With A. Rochaun Meadows-Fernandez
Trying to approach the topic of race and racism with your kids can potentially feel awkward, and as parents, we may worry we’ll say the wrong thing. It’s possible too, that we may want to protect our kids from feeling angry or guilty. But it’s essential to work through that discomfort and speak honestly with our kids about racial inequity. We need to acknowledge it in order to encourage our kids to be inclusive, and to proactively move towards change. We interviewed journalist, human rights activist and Black mother A. Rochaun Meadows-Fernandez to hear her thoughts on how to raise anti-racist kids.
5 Ways to Raise Anti-Racist Kids
- Talk About Racism Early On
- Be Honest About Racial Issues
- Don’t be Colour-blind
- Be an Anti-Racist Role Model
- Get Comfortable Being Uncomfortable
1. Talk About Racism Early On
There’s no changing the fact that kids notice differences. They are real, and need to be addressed with young kids. Teach kids to notice and appreciate what different cultures offer, and to see the beauty and richness of diversity. Raise kids to see differences as normal and wonderful, but also be open to questions that might feel taboo compared to how you were raised. In order to fight racial inequity head on, we must first and foremost, address it.
Talk through scenarios your kids might face in real life, and help them brainstorm how to manage some potentially challenging situations by discussing various approaches. A useful part of this process includes reflecting on your own biases and how they impact your mindset and behaviour. This can be painful, but noticing your own prejudices can open your eyes to how to make positive changes.
Accept that you’re going to make mistakes in the process, and so will your kids. Share your mistakes and make it clear that being anti-racist is a process, and let your kids know that there are bound to be missteps sometimes. The key here is to make sure your family conversations about racism are open and ongoing, so your kids feel they can bring it up whenever they need to. Offer a trusted space for your kids to come to you with any questions and concerns they might have, so they know that race and racism is a topic worthy of exploration and improvement.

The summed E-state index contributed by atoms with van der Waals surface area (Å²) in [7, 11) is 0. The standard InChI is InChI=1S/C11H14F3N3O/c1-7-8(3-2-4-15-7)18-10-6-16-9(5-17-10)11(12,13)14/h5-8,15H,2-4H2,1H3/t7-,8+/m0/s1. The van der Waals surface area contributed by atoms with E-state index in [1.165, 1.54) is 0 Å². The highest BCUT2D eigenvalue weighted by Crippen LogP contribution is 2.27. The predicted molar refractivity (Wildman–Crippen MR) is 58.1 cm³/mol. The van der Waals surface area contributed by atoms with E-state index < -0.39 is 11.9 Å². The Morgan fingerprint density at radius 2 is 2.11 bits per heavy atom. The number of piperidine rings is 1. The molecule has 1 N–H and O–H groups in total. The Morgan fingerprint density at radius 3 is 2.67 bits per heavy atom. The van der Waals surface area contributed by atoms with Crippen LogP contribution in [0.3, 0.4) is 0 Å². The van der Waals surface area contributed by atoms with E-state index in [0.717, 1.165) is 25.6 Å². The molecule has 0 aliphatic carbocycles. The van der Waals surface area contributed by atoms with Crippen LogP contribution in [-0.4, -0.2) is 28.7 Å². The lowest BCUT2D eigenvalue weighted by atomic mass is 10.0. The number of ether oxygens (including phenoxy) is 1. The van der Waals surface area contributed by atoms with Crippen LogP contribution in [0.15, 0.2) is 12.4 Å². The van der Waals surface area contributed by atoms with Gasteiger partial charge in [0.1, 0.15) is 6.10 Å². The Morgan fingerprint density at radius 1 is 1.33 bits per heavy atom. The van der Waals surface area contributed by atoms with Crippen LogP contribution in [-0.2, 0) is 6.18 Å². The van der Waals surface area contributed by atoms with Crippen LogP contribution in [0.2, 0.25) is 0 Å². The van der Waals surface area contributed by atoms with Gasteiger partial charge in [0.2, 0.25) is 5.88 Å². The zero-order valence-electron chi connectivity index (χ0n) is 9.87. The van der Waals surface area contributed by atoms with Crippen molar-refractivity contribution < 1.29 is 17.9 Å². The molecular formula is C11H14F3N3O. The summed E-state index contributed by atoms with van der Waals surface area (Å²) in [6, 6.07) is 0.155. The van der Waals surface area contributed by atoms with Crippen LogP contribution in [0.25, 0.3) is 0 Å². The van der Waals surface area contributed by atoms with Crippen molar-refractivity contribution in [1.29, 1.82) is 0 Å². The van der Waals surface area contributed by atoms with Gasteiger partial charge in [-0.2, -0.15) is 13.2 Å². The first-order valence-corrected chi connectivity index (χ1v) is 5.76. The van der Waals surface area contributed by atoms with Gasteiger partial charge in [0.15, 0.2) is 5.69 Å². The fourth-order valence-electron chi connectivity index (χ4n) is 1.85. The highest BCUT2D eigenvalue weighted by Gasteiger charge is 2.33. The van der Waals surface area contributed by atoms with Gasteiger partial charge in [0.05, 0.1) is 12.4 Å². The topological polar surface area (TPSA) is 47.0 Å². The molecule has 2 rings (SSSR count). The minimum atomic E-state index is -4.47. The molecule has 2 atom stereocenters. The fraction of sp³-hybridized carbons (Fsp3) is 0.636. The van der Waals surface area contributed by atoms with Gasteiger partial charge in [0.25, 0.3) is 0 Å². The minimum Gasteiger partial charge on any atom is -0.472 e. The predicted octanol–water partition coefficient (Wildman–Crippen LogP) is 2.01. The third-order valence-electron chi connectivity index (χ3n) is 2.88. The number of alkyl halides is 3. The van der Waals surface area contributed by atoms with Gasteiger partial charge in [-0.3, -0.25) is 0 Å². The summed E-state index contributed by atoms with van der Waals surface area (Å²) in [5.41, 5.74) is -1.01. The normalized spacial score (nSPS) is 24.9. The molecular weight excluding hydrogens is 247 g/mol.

2. Be Honest About Racial Issues
Some parents may want to preserve their children’s innocence, but it’s important to remember that Black children have never had a period of innocence. Don’t entirely shield your kids from current affairs, but do translate the news into a way that makes sense to young kids. You can help kids navigate distressing emotions by engaging with them on a relatable level. Ask them what they do when they feel like something is unfair?
When explaining the recent protests around racism, it’s crucial to acknowledge that white privilege is real. This is something white families in particular have a responsibility to discuss, and it’s a critical step in raising anti-racist kids. Start with the wider structure of this, and explain to kids that racial oppression is bigger than people having narrow views. It’s part of a larger system of power that has been woven into laws and institutions. You can explain to kids that white privilege doesn’t mean white people never have struggles, but it means they have advantages simply because of skin colour.
Books about racial injustice can be a great tool to spark the conversation. Starting young and helping kids consider how others might be held back or assisted merely by the colour of their skin can help them develop social skills like empathy, compassion and critical thinking.
3. Don’t be Colour Blind
Two of the worst things to do is pretending problems that aren’t addressed will go away, and avoiding the conversation altogether by going the colour blind route. If you claim not to see colour, then it means there are no opportunities for conversations about colour. Although it may in theory seem like an acceptable approach, being colourblind creates a society that denies negative racial experiences and invalidates perspectives of people of colour.